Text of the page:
• 346 days Will The ECB Continue To Hike Rates?
  • 346 days Forbes: Aramco Remains Largest Company In The Middle East
  • 348 days Caltech Scientists Succesfully Beam Back Solar Power From Space
  • 748 days Could Crypto Overtake Traditional Investment?
  • 753 days Americans Still Quitting Jobs At Record Pace
  • 755 days FinTech Startups Tapping VC Money for ‘Immigrant Banking’
  • 758 days Is The Dollar Too Strong?
  • 758 days Big Tech Disappoints Investors on Earnings Calls
  • 759 days Fear And Celebration On Twitter as Musk Takes The Reins
  • 761 days China Is Quietly Trying To Distance Itself From Russia
  • 761 days Tech and Internet Giants’ Earnings In Focus After Netflix’s Stinker
  • 765 days Crypto Investors Won Big In 2021
  • 765 days The ‘Metaverse’ Economy Could be Worth $13 Trillion By 2030
  • 766 days Food Prices Are Skyrocketing As Putin’s War Persists
  • 768 days Pentagon Resignations Illustrate Our ‘Commercial’ Defense Dilemma
  • 769 days US Banks Shrug off Nearly $15 Billion In Russian Write-Offs
  • 772 days Cannabis Stocks in Holding Pattern Despite Positive Momentum
  • 773 days Is Musk A Bastion Of Free Speech Or Will His Absolutist Stance Backfire?
  • 773 days Two ETFs That Could Hedge Against Extreme Market Volatility
  • 775 days Are NFTs About To Take Over Gaming?
  1. Home
  2. News
  3. Breaking News

Facebook Finds Itself In Hot Water Over Advertisements

Facebook

Less than a week after Facebook came under fire for its contentious ad practices, the U.S. Department of Housing and Urban Development has filed charges on the tech giant over discrimination in housing ads.

HUD is claiming that Facebook's usage of targeted marketing breaks the Fair Real Estate Act by "encouraging, permitting, and triggering" unlawful prejudice by restricting who can see real estate ads.

The charge comes from research introduced last year. Multiple external examinations have learned that Facebook's advertisement targeting abilities let marketers overlook people by gender, race, ethnic background and other categories.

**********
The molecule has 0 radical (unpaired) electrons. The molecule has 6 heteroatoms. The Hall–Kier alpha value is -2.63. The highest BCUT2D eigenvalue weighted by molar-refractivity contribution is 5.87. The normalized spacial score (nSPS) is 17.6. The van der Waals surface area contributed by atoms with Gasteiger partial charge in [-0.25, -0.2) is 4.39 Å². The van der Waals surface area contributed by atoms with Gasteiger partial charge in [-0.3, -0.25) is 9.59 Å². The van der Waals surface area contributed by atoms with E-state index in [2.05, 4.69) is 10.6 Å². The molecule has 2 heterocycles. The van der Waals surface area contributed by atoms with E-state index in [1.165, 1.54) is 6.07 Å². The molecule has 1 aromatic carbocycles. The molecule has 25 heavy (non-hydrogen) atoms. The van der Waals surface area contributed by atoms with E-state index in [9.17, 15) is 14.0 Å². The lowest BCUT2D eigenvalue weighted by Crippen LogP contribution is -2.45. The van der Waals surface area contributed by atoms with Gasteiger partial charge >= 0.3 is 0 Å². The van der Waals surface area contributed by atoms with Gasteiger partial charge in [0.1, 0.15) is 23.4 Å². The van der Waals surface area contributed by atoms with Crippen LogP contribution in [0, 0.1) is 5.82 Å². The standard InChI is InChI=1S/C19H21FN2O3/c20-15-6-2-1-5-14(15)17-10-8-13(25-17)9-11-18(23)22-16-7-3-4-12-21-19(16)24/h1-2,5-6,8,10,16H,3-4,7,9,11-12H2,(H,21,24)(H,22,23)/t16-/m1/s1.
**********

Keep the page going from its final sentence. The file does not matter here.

HUD Secretary Ben Carson noted, “Facebook is discriminating against people based upon who they are and where they live,” adding that “Using a computer to limit a person’s housing choices can be just as discriminatory as slamming a door in someone’s face.”

The legal dispute with HUD adds to Facebook's expanding list of impediments in Washington. The company is currently more than a year into a Federal Trade Commission investigation discerning its supposed recurred failures to safeguard user information. Lawmakers of both parties regularly attack the business for a range of concerns, including its data practices, struggles to create a diverse workforce, and the growth of fabricated information and hate speech on its platforms.

Facebook abandons targeting in real estate advertisements

The issue of prejudice in marketing is nothing new for Facebook. Just recently, the social media platform eliminated the option to target based upon age, sex and zip code in reaction to growing objection. Related: Chinese Onshore Markets Bracing For $46B Boost

Furthermore, Facebook has announced that it will develop a tool that can be employed to see targeted property ads, a change similar to a database the business formed after the debate over targeted political ads. The ACLU explained in a declaration that the company has agreed to consult with plaintiffs about its progress frequently, and will require advertisers to comply with anti-discrimination laws.

CEO of Facebook's News Space Sheryl Sandberg stated, "Our job is to make sure these benefits continue while also making sure that our ads tools aren’t misused. There is a long history of discrimination in the areas of housing, employment and credit, and this harmful behavior should not happen through Facebook ads."

By Michael Kern for Safehaven.com

More Top Reads From Safehaven.com:

Back to homepage

Leave a comment

Leave a comment